Derry’s biggest ever health study

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The first chapter is closing on a major research project the Trinity Ulster Department of Agriculture Study (TUDA) which is putting the state-of-the-art C-TRIC facility at Altnagelvin to the best possible use.

The research team at C-TRIC led by University of Ulster researcher Dr Geraldine Horigan, have welcomed more than 1,000 patients through the doors over the past two years, taking part in one of the biggest ever research studies of its kind to be carried out here.

The volunteers are part of a wider 6,000-strong study being carried out jointly between research teams at the University of Ulster, Coleraine and Trinity College Dublin to examine the link between diet, genetics and healthy ageing.

Participants were invited to complete a health and lifestyle questionnaire and to provide information on their usual dietary intake as well completing a series of memory tests. In addition blood samples were collected and analysed for routine parameters as well as a number of genetic factors.

Blood pressure was also measured and all volunteers were also given the opportunity to be screened for osteoporosis (a common concern among the elderly) by undergoing a DXA bone-scan to check their bone mineral density.

“Now that we have reached the target of 2,000 people in Northern Ireland (between C-TRIC and the Northern Ireland centre for Food and Health (NICHE) at Coleraine), we would just like to take this opportunity to sincerely thank each and every one of the volunteers who participated in the study,” says Dr Horigan.

“We were delighted with the overall response to the study and had no problem recruiting the volunteers, news spread quickly and before long we had reached our target.

“Everyone was genuinely very interested and we hope that the results generated will provide important information that will enable a more detailed understanding of how our diet can influence the development of a number of chronic diseases such as osteoporosis, hypertension and cognitive decline which can lead to conditions such as dementia and Alzheimers’ disease.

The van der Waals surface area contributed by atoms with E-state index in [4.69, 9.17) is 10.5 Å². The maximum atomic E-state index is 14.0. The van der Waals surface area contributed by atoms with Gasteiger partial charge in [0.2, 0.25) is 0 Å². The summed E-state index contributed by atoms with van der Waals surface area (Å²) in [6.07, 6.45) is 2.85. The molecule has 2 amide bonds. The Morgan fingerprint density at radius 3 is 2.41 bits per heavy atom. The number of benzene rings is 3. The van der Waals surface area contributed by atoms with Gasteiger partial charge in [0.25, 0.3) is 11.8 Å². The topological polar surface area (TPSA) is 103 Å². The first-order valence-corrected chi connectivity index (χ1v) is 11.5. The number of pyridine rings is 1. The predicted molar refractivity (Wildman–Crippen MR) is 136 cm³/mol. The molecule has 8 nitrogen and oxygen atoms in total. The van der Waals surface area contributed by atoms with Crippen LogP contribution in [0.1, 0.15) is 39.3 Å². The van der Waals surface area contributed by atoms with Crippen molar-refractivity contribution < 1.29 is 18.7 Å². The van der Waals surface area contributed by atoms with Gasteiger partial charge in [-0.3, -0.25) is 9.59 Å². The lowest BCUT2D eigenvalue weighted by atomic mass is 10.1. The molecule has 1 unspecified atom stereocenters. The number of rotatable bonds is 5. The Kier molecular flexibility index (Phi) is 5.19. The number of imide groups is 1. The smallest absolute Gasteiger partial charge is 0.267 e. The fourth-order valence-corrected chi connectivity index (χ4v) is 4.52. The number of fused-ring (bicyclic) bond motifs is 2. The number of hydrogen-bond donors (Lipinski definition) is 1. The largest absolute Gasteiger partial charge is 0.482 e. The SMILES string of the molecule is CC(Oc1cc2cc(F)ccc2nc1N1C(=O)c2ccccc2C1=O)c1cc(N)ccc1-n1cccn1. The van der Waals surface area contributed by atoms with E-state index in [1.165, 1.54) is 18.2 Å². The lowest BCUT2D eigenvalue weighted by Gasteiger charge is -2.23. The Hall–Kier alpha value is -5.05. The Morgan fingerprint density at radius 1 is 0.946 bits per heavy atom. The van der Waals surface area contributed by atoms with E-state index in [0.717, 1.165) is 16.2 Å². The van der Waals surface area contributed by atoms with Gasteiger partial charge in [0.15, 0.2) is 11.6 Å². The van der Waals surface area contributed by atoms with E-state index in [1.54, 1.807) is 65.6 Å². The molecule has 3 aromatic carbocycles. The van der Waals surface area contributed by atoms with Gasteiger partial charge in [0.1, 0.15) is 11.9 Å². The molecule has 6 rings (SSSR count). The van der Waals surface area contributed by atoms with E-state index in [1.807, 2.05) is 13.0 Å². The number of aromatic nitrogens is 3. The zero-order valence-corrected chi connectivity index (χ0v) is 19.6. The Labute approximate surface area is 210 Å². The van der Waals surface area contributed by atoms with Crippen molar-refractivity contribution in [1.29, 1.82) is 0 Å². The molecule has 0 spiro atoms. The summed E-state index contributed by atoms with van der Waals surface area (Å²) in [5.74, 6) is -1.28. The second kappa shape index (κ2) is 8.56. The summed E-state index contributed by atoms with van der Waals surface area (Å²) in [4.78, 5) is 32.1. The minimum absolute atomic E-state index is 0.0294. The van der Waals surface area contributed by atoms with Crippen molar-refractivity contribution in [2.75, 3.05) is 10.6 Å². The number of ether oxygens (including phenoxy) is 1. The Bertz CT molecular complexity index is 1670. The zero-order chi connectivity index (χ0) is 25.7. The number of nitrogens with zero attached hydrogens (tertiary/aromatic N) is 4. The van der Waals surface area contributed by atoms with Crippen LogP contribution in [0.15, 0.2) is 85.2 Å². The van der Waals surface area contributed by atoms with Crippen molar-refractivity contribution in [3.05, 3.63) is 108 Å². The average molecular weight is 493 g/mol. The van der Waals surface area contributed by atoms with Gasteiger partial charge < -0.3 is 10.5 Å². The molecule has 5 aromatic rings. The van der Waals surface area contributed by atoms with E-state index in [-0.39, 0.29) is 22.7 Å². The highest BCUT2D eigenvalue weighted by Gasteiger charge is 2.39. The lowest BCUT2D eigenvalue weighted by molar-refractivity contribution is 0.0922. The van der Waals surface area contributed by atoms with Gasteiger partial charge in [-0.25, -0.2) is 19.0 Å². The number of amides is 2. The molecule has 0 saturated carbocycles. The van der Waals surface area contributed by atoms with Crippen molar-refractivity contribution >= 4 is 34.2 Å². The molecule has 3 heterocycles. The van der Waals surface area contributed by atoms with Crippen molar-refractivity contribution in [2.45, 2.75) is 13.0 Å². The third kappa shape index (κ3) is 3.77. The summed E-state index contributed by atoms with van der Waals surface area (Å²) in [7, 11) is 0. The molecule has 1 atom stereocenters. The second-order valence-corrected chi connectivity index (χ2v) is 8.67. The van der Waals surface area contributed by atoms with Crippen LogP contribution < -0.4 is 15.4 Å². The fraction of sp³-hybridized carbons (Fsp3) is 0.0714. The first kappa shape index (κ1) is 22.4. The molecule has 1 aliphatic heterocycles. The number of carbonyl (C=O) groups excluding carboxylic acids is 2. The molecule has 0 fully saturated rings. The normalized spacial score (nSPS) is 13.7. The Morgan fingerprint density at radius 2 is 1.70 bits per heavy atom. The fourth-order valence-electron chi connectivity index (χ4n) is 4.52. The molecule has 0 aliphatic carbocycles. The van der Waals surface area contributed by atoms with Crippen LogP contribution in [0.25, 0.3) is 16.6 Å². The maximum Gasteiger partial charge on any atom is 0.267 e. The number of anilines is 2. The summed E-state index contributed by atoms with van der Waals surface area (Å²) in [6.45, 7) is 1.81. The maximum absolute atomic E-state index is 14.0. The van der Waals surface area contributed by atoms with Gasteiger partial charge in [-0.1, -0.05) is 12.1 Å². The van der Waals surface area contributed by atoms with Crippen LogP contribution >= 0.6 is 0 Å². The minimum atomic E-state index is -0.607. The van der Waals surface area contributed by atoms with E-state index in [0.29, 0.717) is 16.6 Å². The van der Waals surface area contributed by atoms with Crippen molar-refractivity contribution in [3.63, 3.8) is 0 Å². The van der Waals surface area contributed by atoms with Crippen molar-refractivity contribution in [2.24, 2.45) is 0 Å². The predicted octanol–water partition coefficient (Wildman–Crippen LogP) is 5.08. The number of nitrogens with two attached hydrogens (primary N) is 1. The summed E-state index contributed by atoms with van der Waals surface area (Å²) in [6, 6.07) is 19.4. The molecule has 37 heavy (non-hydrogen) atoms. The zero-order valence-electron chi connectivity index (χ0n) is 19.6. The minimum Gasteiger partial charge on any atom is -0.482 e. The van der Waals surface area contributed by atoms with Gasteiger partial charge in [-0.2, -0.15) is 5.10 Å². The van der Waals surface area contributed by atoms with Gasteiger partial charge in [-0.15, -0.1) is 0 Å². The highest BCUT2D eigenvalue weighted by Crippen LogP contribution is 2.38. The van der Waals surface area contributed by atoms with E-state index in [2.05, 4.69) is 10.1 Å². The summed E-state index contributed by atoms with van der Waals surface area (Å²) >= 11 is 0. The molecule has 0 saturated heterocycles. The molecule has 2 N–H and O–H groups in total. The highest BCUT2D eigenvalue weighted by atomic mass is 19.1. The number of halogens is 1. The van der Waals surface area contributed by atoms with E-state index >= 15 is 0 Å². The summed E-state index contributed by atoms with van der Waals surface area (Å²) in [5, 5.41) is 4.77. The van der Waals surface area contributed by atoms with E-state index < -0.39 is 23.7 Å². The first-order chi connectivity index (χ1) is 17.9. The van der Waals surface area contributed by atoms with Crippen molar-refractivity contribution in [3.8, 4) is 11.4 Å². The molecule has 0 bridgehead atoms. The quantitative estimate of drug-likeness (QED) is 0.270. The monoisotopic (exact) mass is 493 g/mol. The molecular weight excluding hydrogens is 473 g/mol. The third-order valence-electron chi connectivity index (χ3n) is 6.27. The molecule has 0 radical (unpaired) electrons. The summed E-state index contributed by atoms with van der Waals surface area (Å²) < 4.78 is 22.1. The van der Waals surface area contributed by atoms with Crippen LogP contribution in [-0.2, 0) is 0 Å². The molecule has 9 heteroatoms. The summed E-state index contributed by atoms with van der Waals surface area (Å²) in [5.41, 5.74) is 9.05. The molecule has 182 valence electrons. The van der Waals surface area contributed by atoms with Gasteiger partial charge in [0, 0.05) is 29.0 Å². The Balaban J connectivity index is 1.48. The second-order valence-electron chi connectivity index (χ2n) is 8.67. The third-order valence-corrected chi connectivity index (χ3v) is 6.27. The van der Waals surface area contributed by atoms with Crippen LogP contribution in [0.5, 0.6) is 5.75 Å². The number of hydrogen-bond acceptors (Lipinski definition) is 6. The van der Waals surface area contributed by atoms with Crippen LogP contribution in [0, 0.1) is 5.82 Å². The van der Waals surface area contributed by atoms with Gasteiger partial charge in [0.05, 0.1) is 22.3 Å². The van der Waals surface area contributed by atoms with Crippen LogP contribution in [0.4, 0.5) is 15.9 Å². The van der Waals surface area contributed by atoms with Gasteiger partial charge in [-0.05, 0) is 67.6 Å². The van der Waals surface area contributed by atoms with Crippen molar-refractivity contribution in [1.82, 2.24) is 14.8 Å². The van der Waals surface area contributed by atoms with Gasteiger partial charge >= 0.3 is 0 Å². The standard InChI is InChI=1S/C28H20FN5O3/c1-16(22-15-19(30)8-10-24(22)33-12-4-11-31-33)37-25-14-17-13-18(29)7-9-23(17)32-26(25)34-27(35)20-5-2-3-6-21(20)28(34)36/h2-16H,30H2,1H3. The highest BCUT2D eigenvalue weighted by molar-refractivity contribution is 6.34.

“Furthermore we will be able to study the link between genetic factors and nutrition in these diseases, which affect so many of our local community.

“Without the volunteers we couldn’t do any of this kind of research.”

Eligible participants in the TUDA study ranged in age from 60 to 98 years old and either they (or their parents) were born on the island of Ireland. People from all walks of life and socio-economic classes were represented.

“Now that the data has been collected, the project enters the next demanding phase, which will require the team to carefully enter all this information into software packages for future statistical analysis,” added Dr Horigan.

“This is a very important aspect of the study, data will be entered and double checked for accuracy and it is expected that this will take several months to complete.”

Additionally the clinical blood samples will undergo analyses in the laboratory, something Dr Horigan expects to be completed by the end of the year.

It is anticipated that the outcomes of the research will be published in numerous scientific journals over the next few years.

“The availability of C-TRIC (Clinical Translational Research and Innovation Centre) has been pivotal in facilitating this research especially since it is conveniently located on the Altnagelvin Area hospital site,” Dr Horigan says.

“C-TRIC proved the perfect centre to carry out a large study this kind.”

The researchers would also like to acknowledge the funding bodies who provided the financial support to allow the study to proceed. This study was initially funded by the Department of Agriculture in ROI and subsequently received cross-border funding to extend the work from the Department of Employment and Learning in Northern Ireland.

“We would like to take this opportunity to sincerely thank everyone who participated in the TUDA study, and to let them know the work is ongoing. We will keep participants updated as results emerge.